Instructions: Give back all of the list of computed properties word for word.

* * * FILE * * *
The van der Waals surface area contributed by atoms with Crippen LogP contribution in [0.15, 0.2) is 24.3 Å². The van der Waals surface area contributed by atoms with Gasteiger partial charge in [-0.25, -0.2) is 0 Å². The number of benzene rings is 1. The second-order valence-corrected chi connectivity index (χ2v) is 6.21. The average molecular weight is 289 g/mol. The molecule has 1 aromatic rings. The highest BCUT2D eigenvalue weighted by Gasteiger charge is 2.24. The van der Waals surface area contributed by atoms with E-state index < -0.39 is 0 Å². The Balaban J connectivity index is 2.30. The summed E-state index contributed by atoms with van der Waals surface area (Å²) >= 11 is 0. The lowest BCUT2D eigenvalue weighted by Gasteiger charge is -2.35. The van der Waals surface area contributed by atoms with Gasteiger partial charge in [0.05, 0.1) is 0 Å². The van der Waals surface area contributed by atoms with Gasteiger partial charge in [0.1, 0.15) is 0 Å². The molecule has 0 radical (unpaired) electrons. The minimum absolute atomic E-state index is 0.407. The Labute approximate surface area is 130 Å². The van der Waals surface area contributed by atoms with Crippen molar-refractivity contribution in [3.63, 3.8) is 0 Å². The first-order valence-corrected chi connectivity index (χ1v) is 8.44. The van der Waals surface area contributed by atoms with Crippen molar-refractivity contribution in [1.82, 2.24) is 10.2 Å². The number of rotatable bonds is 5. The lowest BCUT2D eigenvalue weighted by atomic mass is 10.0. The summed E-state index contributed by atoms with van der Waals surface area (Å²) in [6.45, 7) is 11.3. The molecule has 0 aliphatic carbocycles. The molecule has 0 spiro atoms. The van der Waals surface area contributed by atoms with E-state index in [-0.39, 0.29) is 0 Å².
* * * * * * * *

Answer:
The van der Waals surface area contributed by atoms with Crippen LogP contribution in [0.15, 0.2) is 24.3 Å². The van der Waals surface area contributed by atoms with Gasteiger partial charge in [-0.25, -0.2) is 0 Å². The number of benzene rings is 1. The second-order valence-corrected chi connectivity index (χ2v) is 6.21. The average molecular weight is 289 g/mol. The molecule has 1 aromatic rings. The highest BCUT2D eigenvalue weighted by Gasteiger charge is 2.24. The van der Waals surface area contributed by atoms with E-state index < -0.39 is 0 Å². The Balaban J connectivity index is 2.30. The summed E-state index contributed by atoms with van der Waals surface area (Å²) >= 11 is 0. The lowest BCUT2D eigenvalue weighted by Gasteiger charge is -2.35. The van der Waals surface area contributed by atoms with Gasteiger partial charge in [0.05, 0.1) is 0 Å². The van der Waals surface area contributed by atoms with Gasteiger partial charge in [0.1, 0.15) is 0 Å². The molecule has 0 radical (unpaired) electrons. The minimum absolute atomic E-state index is 0.407. The Labute approximate surface area is 130 Å². The van der Waals surface area contributed by atoms with Crippen molar-refractivity contribution in [3.63, 3.8) is 0 Å². The first-order valence-corrected chi connectivity index (χ1v) is 8.44. The van der Waals surface area contributed by atoms with Crippen molar-refractivity contribution in [1.82, 2.24) is 10.2 Å². The number of rotatable bonds is 5. The lowest BCUT2D eigenvalue weighted by atomic mass is 10.0. The summed E-state index contributed by atoms with van der Waals surface area (Å²) in [6.45, 7) is 11.3. The molecule has 0 aliphatic carbocycles. The molecule has 0 spiro atoms. The van der Waals surface area contributed by atoms with E-state index in [-0.39, 0.29) is 0 Å².